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Tue Oct 27, 2020, 12:33 PM

Statistical illiteracy isn't a niche problem. During a pandemic, it can be fatal

https://www.msn.com/en-us/news/opinion/statistical-illiteracy-isnt-a-niche-problem-during-a-pandemic-it-can-be-fatal/ar-BB1aouhg

The Guardian

Carlo Rovelli

10/26/20

Statistical illiteracy isn't a niche problem. During a pandemic, it can be fatal

In the institute where I used to work a few years ago, a rare non-infectious illness hit five colleagues in quick succession. There was a sense of alarm, and a hunt for the cause of the problem. In the past the building had been used as a biology lab, so we thought that there might be some sort of chemical contamination, but nothing was found. The level of apprehension grew. Some looked for work elsewhere.

One evening, at a dinner party, I mentioned these events to a friend who is a mathematician, and he burst out laughing. “There are 400 tiles on the floor of this room; if I throw 100 grains of rice into the air, will I find,” he asked us, “five grains on any one tile?” We replied in the negative: there was only one grain for every four tiles: not enough to have five on a single tile.

We were wrong. We tried numerous times, actually throwing the rice, and there was always a tile with two, three, four, even five or more grains on it. Why? Why would grains “flung randomly” not arrange themselves into good order, equidistant from each other?

Because they land, precisely, by chance, and there are always disorderly grains that fall on tiles where others have already gathered. Suddenly the strange case of the five ill colleagues seemed very different. Five grains of rice falling on the same tile does not mean that the tile possesses some kind of “rice-­attracting” force. Five people falling ill in a workplace did not mean that it must be contaminated. The institute where I worked was part of a university. We, know-­all professors, had fallen into a gross statistical error. We had become convinced that the “above average” number of sick people required an explanation. Some had even gone elsewhere, changing jobs for no good reason.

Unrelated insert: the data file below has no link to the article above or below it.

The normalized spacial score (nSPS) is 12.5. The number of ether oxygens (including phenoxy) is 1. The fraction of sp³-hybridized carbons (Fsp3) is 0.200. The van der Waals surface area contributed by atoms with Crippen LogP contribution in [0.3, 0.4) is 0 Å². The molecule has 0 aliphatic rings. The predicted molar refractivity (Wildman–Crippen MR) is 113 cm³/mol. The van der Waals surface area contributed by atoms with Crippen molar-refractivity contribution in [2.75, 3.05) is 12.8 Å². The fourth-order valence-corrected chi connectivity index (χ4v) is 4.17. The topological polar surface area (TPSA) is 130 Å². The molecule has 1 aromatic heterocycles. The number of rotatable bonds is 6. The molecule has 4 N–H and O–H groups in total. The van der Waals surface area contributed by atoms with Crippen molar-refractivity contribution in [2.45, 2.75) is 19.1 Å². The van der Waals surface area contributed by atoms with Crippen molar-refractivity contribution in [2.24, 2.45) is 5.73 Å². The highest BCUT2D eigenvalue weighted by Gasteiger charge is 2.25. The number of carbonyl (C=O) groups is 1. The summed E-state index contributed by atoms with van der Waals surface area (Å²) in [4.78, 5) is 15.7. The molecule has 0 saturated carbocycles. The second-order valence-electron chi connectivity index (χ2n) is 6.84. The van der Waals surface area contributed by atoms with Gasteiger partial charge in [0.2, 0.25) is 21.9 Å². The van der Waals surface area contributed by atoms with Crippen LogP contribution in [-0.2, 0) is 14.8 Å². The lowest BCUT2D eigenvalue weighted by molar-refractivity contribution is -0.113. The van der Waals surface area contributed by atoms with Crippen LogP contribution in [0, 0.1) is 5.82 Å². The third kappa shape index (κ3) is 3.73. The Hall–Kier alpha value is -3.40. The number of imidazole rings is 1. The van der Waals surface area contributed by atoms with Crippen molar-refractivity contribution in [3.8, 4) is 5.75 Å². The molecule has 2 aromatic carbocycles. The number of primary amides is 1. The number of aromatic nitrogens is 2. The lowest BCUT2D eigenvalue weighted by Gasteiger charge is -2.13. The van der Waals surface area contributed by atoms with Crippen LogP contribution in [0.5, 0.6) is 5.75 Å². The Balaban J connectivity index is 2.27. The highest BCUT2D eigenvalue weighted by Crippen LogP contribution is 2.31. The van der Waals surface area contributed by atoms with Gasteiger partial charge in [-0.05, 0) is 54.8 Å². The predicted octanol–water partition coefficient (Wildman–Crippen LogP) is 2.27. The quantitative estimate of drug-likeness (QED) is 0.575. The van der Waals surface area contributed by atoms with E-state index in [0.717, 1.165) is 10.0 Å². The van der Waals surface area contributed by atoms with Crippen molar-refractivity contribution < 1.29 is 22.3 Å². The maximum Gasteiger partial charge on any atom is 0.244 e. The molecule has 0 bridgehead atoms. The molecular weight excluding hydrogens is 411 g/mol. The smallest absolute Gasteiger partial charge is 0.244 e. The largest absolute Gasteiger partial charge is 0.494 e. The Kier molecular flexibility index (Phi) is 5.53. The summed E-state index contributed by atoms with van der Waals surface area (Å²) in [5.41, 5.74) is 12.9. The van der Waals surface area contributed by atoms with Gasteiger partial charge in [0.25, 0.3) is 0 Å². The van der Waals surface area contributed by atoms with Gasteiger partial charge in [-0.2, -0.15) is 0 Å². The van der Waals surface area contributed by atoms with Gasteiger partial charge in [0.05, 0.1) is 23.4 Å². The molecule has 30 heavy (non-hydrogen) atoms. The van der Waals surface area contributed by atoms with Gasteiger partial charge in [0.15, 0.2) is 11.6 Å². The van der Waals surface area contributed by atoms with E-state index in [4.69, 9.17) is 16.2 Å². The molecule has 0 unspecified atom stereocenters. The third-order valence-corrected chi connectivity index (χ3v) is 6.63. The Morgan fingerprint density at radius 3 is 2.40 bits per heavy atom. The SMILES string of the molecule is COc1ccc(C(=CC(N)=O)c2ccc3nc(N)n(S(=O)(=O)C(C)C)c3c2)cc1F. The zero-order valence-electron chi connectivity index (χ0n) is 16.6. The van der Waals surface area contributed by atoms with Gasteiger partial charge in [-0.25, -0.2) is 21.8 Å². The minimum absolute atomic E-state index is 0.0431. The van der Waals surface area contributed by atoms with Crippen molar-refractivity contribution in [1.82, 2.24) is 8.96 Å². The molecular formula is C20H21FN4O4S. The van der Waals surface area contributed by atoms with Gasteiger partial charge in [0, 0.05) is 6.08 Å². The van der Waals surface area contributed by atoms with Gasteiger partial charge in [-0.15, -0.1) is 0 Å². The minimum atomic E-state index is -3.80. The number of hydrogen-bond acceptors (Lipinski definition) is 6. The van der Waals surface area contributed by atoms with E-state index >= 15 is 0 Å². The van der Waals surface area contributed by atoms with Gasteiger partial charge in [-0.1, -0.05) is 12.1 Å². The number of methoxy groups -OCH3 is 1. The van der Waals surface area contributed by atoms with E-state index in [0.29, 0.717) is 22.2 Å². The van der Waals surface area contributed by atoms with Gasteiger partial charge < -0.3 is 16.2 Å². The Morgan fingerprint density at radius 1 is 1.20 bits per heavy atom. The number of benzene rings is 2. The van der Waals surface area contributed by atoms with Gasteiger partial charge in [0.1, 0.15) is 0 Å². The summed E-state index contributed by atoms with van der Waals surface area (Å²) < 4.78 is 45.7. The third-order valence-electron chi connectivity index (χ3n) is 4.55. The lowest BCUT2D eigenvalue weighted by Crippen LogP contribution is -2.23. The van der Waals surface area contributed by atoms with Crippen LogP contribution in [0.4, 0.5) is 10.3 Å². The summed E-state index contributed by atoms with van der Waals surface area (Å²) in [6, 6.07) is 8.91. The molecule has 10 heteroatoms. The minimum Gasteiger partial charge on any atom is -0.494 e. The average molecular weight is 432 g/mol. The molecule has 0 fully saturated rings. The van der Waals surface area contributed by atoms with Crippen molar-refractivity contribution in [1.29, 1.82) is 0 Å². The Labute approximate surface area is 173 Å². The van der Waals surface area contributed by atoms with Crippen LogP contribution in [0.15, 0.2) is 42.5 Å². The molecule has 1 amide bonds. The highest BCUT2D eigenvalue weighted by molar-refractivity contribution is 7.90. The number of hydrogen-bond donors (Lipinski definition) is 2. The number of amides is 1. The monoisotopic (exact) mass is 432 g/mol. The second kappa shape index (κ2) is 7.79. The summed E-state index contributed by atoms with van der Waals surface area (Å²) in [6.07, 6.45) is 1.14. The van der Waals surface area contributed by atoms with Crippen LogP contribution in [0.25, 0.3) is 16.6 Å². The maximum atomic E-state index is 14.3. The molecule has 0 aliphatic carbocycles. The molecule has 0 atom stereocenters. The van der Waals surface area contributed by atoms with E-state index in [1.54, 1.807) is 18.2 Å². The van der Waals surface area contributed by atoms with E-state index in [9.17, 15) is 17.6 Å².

Life is full of stories such as this. Insufficient understanding of statistics is widespread. The current pandemic has forced us all to engage in probabilistic reasoning, from governments having to recommend behaviour on the basis of statistical predictions, to people estimating the probability of catching the virus while taking part in common activities. Our extensive statistical illiteracy is today particularly dangerous.

We use probabilistic reasoning every day, and most of us have a vague understanding of averages, variability and correlations. But we use them in an approximate fashion, often making errors. Statistics sharpen and refine these notions, giving them a precise definition, allowing us to reliably evaluate, for instance, whether a medicine or a building is dangerous or not.
……snip (long article, more at link)

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Reply Statistical illiteracy isn't a niche problem. During a pandemic, it can be fatal (Original post)
saidsimplesimon Oct 2020 OP
pfitz59 Oct 2020 #1
Post removed Oct 28 #2
Earthshine2 Oct 28 #3

Response to saidsimplesimon (Original post)

Tue Oct 27, 2020, 06:47 PM

1. One of my favorite classes in college was Statistics

My Professor was a classic, wild-haired absent-minded sort. But he was entertaining. He introduced us to the 'internet' in 1977, when its was still just a collection of University mainframes. He was accurate in his prediction of where it was headed. Turned out I was no Statistician, but I can grasp the basics of probability and averages. Worked well for me in my professional life.

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Response to saidsimplesimon (Original post)

Wed Oct 28, 2020, 06:39 AM

3. It's called "inductive reasoning" -- information processing based on apparent probabilities.

Even the great fictional Sherlock Holmes practiced reasoning by induction, as opposed to actual deduction, although he frequently described to Dr. Watson as "deducing."

From an evolutionary perspective, predator/prey animals such as humans sometimes had to think fast (i.e., inductively) to survive, so as to slowly evolve to a point where we could have these conversations.

Who practiced deduction? Euclid, Newton, any scientist that made a prediction based purely on mathematics.

Plato said the study of the forms (abstract mathematical objects) was good training for everyday thinking.

I'm not sure that Euclid would have made it in the wild with his pencil and papyrus.

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